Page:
Often, when something is "on the anvil," it denotes that it is currently in a stage of active consideration or development. This idiom is commonly used to refer to projects, plans, or ideas that are in the making and have not yet been finalized.
"On the anvil" generally signifies something in the process of being created or discussed.
The idiom "on the anvil" carries a specific notion pertaining to the stage of creation or formulation of something. To unravel its layers of meaning, let's delve deeper into the various nuances this phrase holds:
While it often denotes something that is actively under consideration or creation, it can also imply that the matter is on the verge of being finalized.
The blacksmithing profession, which uses an anvil as a hard surface to hammer and shape metals, birthed the idiom. Let's mull it over by understanding the origin and the journey of this idiom through historical texts and usages.
People have reportedly used the phrase since the 17th century, symbolizing the crafting and molding process to achieve a desired shape, akin to metals on an anvil.
“The secret treaty was now on the anvil; the principal artists were the King, the Queen, Sec. Windebank, and Sec. Cottington.”
- Letter from Sir John Finet, 1635.
This usage portrays a situation where a secret treaty was in the process of being developed.
To get a better grasp of the phrase, let's examine it in different contexts through the following sentences:
Though not overwhelmingly prevalent in pop culture, the idiom "on the anvil" has made some appearances.
Here are actual occurrences featuring it:
Here are a few synonyms that can be used interchangeably with "on the anvil":
The phrase “on the anvil” has its roots in the blacksmithing profession. An anvil is a hard iron block used by blacksmiths to work on metals, generally to give them a desired shape. So, when something is said to be “on the anvil”, it is being worked on or is in the process of development.
When something is “on the anvil”, it means that it is currently under discussion, being developed, or actively considered. It could also imply that the thing in question is nearing completion.
Yes, the term can be used in various contexts, including but not limited to planning events, creating policies, developing products, or working on art projects. It signifies that the process is active and the outcome is eagerly awaited.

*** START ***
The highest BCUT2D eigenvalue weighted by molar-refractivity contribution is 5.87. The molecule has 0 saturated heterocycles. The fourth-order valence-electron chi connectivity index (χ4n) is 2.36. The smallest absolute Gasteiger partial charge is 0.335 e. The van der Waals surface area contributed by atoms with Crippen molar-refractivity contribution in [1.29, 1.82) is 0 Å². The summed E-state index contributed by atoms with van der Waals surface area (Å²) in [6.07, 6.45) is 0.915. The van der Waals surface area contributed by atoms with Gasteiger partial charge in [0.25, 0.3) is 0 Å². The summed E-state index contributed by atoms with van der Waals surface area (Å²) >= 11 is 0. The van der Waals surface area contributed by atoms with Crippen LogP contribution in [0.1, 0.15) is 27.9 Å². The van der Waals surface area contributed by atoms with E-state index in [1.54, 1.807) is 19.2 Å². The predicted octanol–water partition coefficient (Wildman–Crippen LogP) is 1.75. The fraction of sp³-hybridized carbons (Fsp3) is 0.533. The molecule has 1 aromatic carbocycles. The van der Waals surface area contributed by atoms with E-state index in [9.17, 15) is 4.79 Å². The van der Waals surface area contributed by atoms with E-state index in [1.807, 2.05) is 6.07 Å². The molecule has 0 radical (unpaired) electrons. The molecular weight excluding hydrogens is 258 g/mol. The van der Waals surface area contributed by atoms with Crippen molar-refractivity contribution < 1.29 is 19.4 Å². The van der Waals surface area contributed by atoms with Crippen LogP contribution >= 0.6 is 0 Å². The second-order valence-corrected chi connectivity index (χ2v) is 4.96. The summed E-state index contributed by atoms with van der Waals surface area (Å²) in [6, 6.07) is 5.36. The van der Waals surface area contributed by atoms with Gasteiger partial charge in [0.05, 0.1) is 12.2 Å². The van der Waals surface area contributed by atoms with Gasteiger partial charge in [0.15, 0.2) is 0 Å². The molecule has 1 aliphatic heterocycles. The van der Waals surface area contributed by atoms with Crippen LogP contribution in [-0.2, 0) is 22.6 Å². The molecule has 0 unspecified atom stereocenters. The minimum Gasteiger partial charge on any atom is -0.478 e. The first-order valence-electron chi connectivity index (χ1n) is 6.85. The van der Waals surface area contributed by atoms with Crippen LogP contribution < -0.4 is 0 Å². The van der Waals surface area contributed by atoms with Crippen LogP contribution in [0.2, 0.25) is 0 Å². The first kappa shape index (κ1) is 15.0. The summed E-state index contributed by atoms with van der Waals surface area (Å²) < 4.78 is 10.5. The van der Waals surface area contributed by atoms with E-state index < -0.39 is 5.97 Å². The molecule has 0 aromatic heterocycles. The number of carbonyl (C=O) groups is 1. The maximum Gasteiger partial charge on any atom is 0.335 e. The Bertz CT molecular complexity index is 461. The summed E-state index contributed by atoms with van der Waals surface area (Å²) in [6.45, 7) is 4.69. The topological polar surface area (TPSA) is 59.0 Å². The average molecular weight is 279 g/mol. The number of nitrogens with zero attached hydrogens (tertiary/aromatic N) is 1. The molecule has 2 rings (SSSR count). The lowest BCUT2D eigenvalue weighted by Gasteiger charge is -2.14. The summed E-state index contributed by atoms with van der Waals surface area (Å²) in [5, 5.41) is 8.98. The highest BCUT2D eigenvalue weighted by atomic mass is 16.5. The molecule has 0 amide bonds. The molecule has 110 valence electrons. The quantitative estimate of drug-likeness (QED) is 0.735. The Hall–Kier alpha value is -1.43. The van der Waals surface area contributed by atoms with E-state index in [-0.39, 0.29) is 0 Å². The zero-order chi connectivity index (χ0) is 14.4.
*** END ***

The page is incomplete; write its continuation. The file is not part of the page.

The term is moderately popular in contemporary language. While it might not be the most common phrase to denote something in progress, it is understood and used by a significant number of English speakers, portraying something in the development or discussion stage.
Yes, in formal writings, one might replace “on the anvil” with modern synonyms such as “under development”, “being discussed”, or “in the works” to convey that something is in the planning or development stage.
An “anvil” literally refers to a heavy steel or iron block with a flat top surface and concave sides, used in forging iron articles. It is a traditional tool where a blacksmith works metals into desired shapes.
The term “on the anvil” is used globally, however, it might be more prevalent in certain English-speaking regions. People all over the world who are proficient in English tend to use this phrase to describe something that is in a developmental or planning stage.
While there might not be highly notable books or movies centered around the term, it has found a place in various pieces of literature and interviews, symbolizing things in the development phase. It often appears in narratives involving creation and development processes.
To correctly use “on the anvil” in a sentence, it should denote something in development or under discussion. For instance, “The new policy is still on the anvil and yet to be finalized” portrays a policy in the development stage.
Yes, the term “on the anvil” can be used to describe both personal and professional situations. Whether you are referring to a personal project you are working on, a relationship that is evolving, or a professional venture that is under development, using this phrase can adequately convey that something is in a stage of active consideration.
The idiom "on the anvil" holds a significant place in the English language because it depicts a process of creation or discussion.